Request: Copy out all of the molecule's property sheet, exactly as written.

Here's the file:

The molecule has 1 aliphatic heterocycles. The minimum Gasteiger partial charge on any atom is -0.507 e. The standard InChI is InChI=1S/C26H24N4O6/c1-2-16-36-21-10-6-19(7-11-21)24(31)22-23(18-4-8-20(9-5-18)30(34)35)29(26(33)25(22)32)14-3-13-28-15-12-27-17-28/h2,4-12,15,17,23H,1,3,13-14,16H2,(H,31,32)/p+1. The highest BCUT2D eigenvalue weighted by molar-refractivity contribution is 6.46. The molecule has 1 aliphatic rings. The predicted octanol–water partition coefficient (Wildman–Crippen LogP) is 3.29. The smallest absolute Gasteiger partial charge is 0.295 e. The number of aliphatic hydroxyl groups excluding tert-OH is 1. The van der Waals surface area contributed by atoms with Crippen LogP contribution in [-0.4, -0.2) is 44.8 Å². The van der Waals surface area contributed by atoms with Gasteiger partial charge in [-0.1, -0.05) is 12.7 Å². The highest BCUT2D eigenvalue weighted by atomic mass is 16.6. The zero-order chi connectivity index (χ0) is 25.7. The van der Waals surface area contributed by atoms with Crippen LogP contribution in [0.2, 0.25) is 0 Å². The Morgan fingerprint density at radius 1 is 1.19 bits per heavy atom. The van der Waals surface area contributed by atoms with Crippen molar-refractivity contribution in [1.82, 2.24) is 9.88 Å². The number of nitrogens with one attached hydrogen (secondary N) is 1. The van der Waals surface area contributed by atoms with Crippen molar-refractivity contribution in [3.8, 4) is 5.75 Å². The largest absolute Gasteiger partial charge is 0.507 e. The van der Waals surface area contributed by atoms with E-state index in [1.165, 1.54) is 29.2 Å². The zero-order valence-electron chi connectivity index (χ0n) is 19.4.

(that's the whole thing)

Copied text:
The molecule has 1 aliphatic heterocycles. The minimum Gasteiger partial charge on any atom is -0.507 e. The standard InChI is InChI=1S/C26H24N4O6/c1-2-16-36-21-10-6-19(7-11-21)24(31)22-23(18-4-8-20(9-5-18)30(34)35)29(26(33)25(22)32)14-3-13-28-15-12-27-17-28/h2,4-12,15,17,23H,1,3,13-14,16H2,(H,31,32)/p+1. The highest BCUT2D eigenvalue weighted by molar-refractivity contribution is 6.46. The molecule has 1 aliphatic rings. The predicted octanol–water partition coefficient (Wildman–Crippen LogP) is 3.29. The smallest absolute Gasteiger partial charge is 0.295 e. The number of aliphatic hydroxyl groups excluding tert-OH is 1. The van der Waals surface area contributed by atoms with Crippen LogP contribution in [-0.4, -0.2) is 44.8 Å². The van der Waals surface area contributed by atoms with Gasteiger partial charge in [-0.1, -0.05) is 12.7 Å². The highest BCUT2D eigenvalue weighted by atomic mass is 16.6. The zero-order chi connectivity index (χ0) is 25.7. The van der Waals surface area contributed by atoms with Crippen LogP contribution in [0.2, 0.25) is 0 Å². The Morgan fingerprint density at radius 1 is 1.19 bits per heavy atom. The van der Waals surface area contributed by atoms with Crippen molar-refractivity contribution in [1.82, 2.24) is 9.88 Å². The number of nitrogens with one attached hydrogen (secondary N) is 1. The van der Waals surface area contributed by atoms with Crippen molar-refractivity contribution in [3.8, 4) is 5.75 Å². The largest absolute Gasteiger partial charge is 0.507 e. The van der Waals surface area contributed by atoms with E-state index in [1.165, 1.54) is 29.2 Å². The zero-order valence-electron chi connectivity index (χ0n) is 19.4.